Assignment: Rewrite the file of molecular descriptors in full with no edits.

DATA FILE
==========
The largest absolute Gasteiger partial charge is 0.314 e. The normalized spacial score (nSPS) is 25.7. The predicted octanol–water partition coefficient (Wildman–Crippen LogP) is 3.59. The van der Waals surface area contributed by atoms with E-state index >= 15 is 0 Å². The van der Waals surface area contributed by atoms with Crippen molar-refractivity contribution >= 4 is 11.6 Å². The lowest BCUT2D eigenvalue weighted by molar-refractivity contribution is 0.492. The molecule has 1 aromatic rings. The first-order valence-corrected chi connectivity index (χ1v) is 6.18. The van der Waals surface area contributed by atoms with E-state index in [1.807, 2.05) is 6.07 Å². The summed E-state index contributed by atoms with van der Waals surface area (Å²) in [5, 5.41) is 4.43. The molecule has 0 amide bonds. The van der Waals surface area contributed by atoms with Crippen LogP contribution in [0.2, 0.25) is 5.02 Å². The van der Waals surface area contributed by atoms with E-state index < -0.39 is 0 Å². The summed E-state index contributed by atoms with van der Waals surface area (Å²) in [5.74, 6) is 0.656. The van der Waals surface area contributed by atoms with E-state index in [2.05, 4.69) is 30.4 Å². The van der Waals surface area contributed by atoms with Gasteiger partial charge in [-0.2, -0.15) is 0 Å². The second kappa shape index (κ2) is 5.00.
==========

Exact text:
The largest absolute Gasteiger partial charge is 0.314 e. The normalized spacial score (nSPS) is 25.7. The predicted octanol–water partition coefficient (Wildman–Crippen LogP) is 3.59. The van der Waals surface area contributed by atoms with E-state index >= 15 is 0 Å². The van der Waals surface area contributed by atoms with Crippen molar-refractivity contribution >= 4 is 11.6 Å². The lowest BCUT2D eigenvalue weighted by molar-refractivity contribution is 0.492. The molecule has 1 aromatic rings. The first-order valence-corrected chi connectivity index (χ1v) is 6.18. The van der Waals surface area contributed by atoms with E-state index in [1.807, 2.05) is 6.07 Å². The summed E-state index contributed by atoms with van der Waals surface area (Å²) in [5, 5.41) is 4.43. The molecule has 0 amide bonds. The van der Waals surface area contributed by atoms with Crippen LogP contribution in [0.2, 0.25) is 5.02 Å². The van der Waals surface area contributed by atoms with E-state index < -0.39 is 0 Å². The summed E-state index contributed by atoms with van der Waals surface area (Å²) in [5.74, 6) is 0.656. The van der Waals surface area contributed by atoms with E-state index in [2.05, 4.69) is 30.4 Å². The van der Waals surface area contributed by atoms with Gasteiger partial charge in [-0.2, -0.15) is 0 Å². The second kappa shape index (κ2) is 5.00.